Her tantrum was so bad that we all knew her emotional instability wasn’t really about the cookies. There were several times where her voice started to crack and I actually hoped that she would reach a breaking point and maybe we could all have a Kum Ba Ya moment where we lament that we are all in this together, but that did not happen. In a huff, she paid and then stalked out the door letting us know how embarrassed she was for everyone in the bakery who had wronged her. Determined to make amends, the other woman followed her out to the parking lot still holding the parchment-wrapped Frankenstein in her palm. The cookie found it’s way into the angry lady’s hand but then she marched back into the bakery, placed it on the counter and then shouted into the face of the peacekeeper that she was nuts, crazy and needs mental help. She turned on her heel again, flung the door open, then was gone.
After a few moments of silence, we all exchanged glances as if to ask each other “did that really just happen?” With a weary smile and a lilt in her voice that showed her discombobulation from the group tongue-lashing, the bakery Betty asked if she could help me. Stunned, I approached the counter, unsure of what to ask for because I didn’t even want cookies anymore. The symbolism of the encounter as it relates to the insanity of the current state of things was awash over me. Being This Visible Upset About Decorated Sugar Cookies = All That is Wrong in The World.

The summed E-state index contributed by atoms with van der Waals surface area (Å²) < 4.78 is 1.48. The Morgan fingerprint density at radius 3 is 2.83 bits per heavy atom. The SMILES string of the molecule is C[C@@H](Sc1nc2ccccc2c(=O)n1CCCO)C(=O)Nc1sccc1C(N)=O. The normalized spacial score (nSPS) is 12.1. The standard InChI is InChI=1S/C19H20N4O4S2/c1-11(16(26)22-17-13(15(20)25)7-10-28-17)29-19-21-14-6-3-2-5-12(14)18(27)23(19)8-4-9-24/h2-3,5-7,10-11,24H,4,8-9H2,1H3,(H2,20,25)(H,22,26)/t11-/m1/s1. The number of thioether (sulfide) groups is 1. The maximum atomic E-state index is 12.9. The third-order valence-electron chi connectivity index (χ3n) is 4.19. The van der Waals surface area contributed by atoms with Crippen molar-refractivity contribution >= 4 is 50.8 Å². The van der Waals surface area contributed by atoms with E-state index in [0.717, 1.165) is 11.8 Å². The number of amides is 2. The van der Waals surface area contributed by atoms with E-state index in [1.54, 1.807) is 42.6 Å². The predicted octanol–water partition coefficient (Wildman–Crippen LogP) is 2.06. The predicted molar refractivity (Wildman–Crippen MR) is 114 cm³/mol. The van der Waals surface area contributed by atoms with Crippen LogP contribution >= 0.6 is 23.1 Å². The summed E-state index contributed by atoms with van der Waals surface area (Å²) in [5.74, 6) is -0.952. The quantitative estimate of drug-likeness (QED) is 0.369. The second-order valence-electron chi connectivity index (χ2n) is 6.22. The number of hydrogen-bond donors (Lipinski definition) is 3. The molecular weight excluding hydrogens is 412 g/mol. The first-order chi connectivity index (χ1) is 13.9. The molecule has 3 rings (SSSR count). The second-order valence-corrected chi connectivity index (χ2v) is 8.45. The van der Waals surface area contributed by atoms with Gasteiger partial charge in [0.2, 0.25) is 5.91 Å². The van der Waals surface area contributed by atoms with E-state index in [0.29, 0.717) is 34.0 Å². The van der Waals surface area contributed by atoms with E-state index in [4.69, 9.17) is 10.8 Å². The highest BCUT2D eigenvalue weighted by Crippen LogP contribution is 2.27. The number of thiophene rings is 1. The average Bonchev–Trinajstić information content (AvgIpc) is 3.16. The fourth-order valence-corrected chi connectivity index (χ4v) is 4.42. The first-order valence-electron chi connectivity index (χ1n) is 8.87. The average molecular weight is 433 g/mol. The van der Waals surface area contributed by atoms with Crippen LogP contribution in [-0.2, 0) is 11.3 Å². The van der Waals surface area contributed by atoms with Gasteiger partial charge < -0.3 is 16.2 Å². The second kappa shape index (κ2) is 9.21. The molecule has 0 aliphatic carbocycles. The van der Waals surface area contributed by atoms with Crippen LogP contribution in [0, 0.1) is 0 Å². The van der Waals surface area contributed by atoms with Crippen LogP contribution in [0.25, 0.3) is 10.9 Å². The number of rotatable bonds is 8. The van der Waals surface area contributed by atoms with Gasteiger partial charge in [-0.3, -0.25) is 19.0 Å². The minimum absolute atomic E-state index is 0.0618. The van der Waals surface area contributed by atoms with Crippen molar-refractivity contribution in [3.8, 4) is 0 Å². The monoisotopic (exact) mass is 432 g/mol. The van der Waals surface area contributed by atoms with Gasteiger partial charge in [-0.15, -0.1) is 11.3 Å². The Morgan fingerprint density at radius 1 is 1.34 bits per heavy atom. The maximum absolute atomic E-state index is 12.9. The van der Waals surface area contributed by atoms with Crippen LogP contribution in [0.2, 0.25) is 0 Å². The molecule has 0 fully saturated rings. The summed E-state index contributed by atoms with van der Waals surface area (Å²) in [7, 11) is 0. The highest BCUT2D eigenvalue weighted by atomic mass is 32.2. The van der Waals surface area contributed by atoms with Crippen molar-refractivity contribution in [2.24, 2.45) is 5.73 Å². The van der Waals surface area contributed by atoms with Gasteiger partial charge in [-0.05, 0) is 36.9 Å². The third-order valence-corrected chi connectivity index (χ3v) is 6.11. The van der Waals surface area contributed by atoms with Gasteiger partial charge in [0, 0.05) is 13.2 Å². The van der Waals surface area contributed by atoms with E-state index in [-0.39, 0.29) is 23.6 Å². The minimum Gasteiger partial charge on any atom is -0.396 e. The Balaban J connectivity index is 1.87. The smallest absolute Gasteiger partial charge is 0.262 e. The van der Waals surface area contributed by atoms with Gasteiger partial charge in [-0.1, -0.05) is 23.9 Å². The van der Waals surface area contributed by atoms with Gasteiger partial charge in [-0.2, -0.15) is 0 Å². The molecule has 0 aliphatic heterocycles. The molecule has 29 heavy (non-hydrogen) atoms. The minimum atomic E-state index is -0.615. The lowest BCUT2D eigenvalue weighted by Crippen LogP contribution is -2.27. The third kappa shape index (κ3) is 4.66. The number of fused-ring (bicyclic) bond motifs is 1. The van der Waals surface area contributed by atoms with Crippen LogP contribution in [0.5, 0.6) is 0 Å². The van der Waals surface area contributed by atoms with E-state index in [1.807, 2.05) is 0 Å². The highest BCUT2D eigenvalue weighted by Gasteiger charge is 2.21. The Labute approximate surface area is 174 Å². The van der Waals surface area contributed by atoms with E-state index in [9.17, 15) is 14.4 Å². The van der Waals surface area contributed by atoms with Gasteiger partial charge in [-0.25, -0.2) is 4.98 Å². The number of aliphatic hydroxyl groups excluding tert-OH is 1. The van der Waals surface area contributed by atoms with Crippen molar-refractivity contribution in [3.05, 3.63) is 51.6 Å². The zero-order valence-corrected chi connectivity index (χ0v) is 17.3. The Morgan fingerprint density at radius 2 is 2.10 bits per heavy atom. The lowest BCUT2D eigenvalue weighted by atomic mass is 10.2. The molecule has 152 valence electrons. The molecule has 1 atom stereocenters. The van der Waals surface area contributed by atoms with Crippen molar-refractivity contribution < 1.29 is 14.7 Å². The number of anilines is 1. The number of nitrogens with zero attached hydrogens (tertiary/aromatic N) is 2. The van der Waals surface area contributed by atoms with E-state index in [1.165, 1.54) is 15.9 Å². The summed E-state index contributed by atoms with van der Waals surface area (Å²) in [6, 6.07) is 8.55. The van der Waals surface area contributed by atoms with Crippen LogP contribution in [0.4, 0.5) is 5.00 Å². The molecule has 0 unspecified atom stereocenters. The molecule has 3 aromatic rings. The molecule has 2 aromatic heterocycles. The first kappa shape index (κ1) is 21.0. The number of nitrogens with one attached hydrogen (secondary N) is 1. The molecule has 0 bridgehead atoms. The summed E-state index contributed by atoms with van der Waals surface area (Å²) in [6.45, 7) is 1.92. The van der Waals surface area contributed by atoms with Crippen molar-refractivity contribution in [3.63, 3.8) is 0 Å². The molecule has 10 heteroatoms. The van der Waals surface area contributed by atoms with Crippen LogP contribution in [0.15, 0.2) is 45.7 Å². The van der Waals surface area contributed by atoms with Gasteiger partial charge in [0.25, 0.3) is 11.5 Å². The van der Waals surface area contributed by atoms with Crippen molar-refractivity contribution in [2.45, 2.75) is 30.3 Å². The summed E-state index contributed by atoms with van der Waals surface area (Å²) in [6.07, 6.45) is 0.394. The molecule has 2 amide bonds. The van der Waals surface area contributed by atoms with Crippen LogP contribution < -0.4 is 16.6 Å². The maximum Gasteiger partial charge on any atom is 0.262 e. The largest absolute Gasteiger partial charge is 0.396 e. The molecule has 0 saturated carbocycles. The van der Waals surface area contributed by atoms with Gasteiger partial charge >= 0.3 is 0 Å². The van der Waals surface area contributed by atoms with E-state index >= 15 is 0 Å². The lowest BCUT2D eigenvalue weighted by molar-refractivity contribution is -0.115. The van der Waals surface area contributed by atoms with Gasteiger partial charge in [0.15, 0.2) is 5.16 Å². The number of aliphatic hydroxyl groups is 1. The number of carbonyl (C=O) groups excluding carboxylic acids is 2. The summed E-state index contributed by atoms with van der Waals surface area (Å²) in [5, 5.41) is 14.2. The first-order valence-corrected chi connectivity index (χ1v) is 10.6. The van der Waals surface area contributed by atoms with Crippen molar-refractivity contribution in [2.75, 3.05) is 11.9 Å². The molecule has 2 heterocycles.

For the second time that day, the popular hashtag #firstworldproblems appeared in my thoughts and I thought of my friend Katie who is in Haiti — yes, that rhymes and coincidentally has an appropriate hashtag (#katiegoestohaiti). Sometimes social media causes me to envy, but her postings the last few days have provided a healthy dose of gratitude for all that I have. Just before my bakery stop, I was standing in an unusually long line at the grocery store. It seemed that 7 out of 10 registers were closed due to their operators mysteriously falling ill this Monday morning of Halloween. But it was no problem. I have access to fresh food and the journey to purchase it with the money from my bank account was a short drive from my house and on the way I listened to a book on tape that I checked out from my local library. In Haiti, that’s luxurious affluence. Heck, that’s privilege even in the United States! Seeing the images from Katie’s Instagram feed of grinning children who are content even though their most basic needs struggle to be met had raised my patience and perspective to a significant level. A sugar cookie isn’t even a THING to them, much less something to berate another human being over.